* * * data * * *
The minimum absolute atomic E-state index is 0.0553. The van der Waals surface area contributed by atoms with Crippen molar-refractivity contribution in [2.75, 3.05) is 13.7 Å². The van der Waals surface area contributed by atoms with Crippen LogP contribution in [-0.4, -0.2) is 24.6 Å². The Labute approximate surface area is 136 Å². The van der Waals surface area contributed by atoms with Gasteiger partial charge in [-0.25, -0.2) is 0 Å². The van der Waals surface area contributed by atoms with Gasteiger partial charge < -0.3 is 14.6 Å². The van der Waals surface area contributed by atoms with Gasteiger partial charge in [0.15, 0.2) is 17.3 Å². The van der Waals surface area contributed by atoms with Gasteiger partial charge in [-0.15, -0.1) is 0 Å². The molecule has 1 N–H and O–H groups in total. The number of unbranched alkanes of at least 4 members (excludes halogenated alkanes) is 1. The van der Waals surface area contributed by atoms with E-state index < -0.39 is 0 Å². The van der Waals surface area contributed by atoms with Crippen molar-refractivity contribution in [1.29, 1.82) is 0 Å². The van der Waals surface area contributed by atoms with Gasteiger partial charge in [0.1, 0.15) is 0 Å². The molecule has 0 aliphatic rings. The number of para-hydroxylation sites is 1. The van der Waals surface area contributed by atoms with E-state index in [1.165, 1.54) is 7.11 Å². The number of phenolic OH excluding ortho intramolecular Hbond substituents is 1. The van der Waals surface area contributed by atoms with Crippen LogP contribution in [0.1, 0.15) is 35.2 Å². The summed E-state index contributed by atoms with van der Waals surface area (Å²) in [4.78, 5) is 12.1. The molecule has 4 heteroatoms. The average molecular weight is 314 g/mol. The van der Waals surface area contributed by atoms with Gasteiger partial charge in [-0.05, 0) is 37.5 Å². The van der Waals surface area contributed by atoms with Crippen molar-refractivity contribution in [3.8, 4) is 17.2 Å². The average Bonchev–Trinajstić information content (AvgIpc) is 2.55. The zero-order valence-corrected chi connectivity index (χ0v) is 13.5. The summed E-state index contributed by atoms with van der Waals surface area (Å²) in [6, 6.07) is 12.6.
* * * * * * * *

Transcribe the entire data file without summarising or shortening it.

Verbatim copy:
The minimum absolute atomic E-state index is 0.0553. The van der Waals surface area contributed by atoms with Crippen molar-refractivity contribution in [2.75, 3.05) is 13.7 Å². The van der Waals surface area contributed by atoms with Crippen LogP contribution in [-0.4, -0.2) is 24.6 Å². The Labute approximate surface area is 136 Å². The van der Waals surface area contributed by atoms with Gasteiger partial charge in [-0.25, -0.2) is 0 Å². The van der Waals surface area contributed by atoms with Gasteiger partial charge < -0.3 is 14.6 Å². The van der Waals surface area contributed by atoms with Gasteiger partial charge in [0.15, 0.2) is 17.3 Å². The van der Waals surface area contributed by atoms with Gasteiger partial charge in [-0.15, -0.1) is 0 Å². The molecule has 1 N–H and O–H groups in total. The number of unbranched alkanes of at least 4 members (excludes halogenated alkanes) is 1. The van der Waals surface area contributed by atoms with E-state index < -0.39 is 0 Å². The van der Waals surface area contributed by atoms with Crippen molar-refractivity contribution in [1.29, 1.82) is 0 Å². The van der Waals surface area contributed by atoms with Gasteiger partial charge in [0.1, 0.15) is 0 Å². The molecule has 0 aliphatic rings. The number of para-hydroxylation sites is 1. The van der Waals surface area contributed by atoms with E-state index in [1.165, 1.54) is 7.11 Å². The number of phenolic OH excluding ortho intramolecular Hbond substituents is 1. The van der Waals surface area contributed by atoms with Crippen LogP contribution in [0.1, 0.15) is 35.2 Å². The summed E-state index contributed by atoms with van der Waals surface area (Å²) in [4.78, 5) is 12.1. The molecule has 4 heteroatoms. The average molecular weight is 314 g/mol. The van der Waals surface area contributed by atoms with Gasteiger partial charge in [-0.05, 0) is 37.5 Å². The van der Waals surface area contributed by atoms with Crippen molar-refractivity contribution in [3.8, 4) is 17.2 Å². The average Bonchev–Trinajstić information content (AvgIpc) is 2.55. The zero-order valence-corrected chi connectivity index (χ0v) is 13.5. The summed E-state index contributed by atoms with van der Waals surface area (Å²) in [6, 6.07) is 12.6.